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ORIGINAL ARTICLE
Year : 2017  |  Volume : 10  |  Issue : 2  |  Page : 353-356

Urinary schistosomiasis among primary school children at Al‐Takamul area, eastern Khartoum state‐Sudan: An example for urban schistosomiasis


1 Department of Medical Parasitology, Faculty of Medical Laboratory Sciences, Al Neelain University, Khartoum, Sudan
2 Department of Medical Parasitology, Faculty of Medical Laboratory Sciences, Al Neelain University, Khartoum, Sudan; Department of Pathology, College of Medicine, Al Jouf University, Sakaka, Saudi Arabia

Correspondence Address:
Alfatih Saifudinn Aljafari
Faculty of Medical Laboratory Sciences, Al Neelain University, Khartoum, Sudan; College of Medicine, Al Jouf University, Al Jouf, Saudi Arabia

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Source of Support: None, Conflict of Interest: None


DOI: 10.4103/1755-6783.208720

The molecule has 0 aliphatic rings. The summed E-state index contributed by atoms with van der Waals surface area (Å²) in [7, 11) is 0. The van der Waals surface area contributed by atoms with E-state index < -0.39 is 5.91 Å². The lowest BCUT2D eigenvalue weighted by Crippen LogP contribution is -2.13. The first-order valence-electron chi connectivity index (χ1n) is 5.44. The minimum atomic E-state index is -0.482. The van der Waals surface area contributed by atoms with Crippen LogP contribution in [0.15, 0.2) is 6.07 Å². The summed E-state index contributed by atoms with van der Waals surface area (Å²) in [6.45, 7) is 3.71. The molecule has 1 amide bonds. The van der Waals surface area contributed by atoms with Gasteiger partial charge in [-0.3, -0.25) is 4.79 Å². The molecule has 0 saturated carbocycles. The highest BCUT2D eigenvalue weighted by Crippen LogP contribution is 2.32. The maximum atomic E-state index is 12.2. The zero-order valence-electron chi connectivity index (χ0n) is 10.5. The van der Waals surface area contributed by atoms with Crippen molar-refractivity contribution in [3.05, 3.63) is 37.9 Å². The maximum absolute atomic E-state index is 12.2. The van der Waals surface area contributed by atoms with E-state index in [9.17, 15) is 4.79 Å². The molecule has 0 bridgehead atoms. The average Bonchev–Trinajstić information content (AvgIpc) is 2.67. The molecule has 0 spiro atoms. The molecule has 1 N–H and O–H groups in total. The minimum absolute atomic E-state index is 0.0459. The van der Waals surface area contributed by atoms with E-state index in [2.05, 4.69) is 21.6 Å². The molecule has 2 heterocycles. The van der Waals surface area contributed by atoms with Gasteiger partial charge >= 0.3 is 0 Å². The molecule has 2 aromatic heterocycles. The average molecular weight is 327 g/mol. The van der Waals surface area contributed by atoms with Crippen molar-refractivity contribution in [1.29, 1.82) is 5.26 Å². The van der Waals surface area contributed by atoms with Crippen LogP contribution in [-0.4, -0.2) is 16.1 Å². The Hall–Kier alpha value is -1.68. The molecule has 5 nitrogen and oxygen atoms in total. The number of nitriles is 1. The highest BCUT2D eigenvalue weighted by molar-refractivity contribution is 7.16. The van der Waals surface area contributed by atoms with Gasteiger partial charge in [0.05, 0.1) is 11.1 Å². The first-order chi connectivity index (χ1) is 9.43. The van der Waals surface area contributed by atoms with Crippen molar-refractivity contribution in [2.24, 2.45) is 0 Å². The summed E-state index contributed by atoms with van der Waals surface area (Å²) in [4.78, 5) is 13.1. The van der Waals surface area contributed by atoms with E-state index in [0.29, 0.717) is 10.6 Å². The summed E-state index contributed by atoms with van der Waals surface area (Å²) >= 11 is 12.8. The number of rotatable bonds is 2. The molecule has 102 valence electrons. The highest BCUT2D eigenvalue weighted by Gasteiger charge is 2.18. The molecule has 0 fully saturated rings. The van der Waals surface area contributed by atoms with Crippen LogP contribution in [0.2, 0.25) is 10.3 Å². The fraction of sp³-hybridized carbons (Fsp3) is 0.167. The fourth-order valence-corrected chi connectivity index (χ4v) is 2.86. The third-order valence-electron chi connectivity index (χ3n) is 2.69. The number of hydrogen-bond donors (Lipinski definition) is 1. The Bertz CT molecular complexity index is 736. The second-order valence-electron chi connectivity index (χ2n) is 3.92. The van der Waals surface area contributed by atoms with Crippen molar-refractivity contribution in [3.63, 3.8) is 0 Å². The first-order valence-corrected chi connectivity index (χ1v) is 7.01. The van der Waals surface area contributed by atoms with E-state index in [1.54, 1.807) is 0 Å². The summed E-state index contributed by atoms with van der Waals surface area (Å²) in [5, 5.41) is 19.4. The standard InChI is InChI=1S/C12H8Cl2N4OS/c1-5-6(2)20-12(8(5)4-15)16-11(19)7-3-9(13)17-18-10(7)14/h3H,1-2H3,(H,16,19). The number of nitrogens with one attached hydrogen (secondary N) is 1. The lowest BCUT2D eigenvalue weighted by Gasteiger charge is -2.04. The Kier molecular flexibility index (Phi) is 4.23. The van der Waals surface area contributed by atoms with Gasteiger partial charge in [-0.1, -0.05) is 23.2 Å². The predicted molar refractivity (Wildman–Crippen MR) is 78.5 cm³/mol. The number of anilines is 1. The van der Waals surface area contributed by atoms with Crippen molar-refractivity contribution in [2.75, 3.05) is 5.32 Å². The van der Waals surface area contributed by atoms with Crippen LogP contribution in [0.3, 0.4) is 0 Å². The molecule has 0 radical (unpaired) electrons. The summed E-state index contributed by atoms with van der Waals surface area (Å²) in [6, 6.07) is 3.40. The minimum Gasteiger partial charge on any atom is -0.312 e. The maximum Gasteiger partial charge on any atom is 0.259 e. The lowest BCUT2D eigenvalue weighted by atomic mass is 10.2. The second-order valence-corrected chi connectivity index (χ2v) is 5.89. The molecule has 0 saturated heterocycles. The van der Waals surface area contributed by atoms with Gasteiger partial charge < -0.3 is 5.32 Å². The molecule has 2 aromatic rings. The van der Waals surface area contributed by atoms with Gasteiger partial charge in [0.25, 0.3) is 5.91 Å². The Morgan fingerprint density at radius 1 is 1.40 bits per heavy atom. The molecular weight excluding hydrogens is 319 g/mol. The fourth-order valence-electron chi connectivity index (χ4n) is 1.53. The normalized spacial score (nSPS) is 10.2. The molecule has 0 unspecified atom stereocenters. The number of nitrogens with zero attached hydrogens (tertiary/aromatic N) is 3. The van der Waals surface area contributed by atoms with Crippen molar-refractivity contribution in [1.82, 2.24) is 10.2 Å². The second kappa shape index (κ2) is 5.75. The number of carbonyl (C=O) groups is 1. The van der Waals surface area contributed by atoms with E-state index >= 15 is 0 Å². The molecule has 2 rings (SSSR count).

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Background: Urinary Schistosomiasis, caused by Schistosoma haematobium, is classically associated with rural areas that provide the hospitable condition for transmission. With the recent massive internal displacement, new communities were settled and created urban extensions to the big cities. These extensions bridged the space between the urban areas and the agricultural schemes around them. The area selected for this study is a good example for these settings. Given that the new population was displaced from known endemic areas, the transmission cycle seems to be completed. Objective: The aim of this study is to identify the frequency of urinary schistosomiasis among school children form Al-Takamul, which is a suburban district located in the Eastern Khartoum State. Materials and Methods: 150 school children were enrolled in this study, all were boys. Half of them were 11 year old or less. 20 ml of fresh voided urine (including terminal urine) were collected from each participant after a short period of exercise. Following physical and chemical examination, 10 ml sample of each specimen was centrifuged and the sediment was then thoroughly examined under the microscope. Results: 22% of study populations were found infected with S. haematobium (sensitivity 96.97%, specificity 100%), 87.9% of them were more than 11 year old (RR 2.23). 27.27% of the infected individuals had a history of past infection. 84.8% of infected population knew about schistosomiasis and its transmission. The results suggested that urban schistosomiasis is prevalent in the study area and it is presented with a distinguished pattern, that is, it is prevalent among children over 11 years old, and it is associated with knowledge but no awareness. Conclusion: The study area may be a potential focal point of urinary schistosomiasis transmission for neighboring areas. Massive survey and preventive chemotherapy is urgent.


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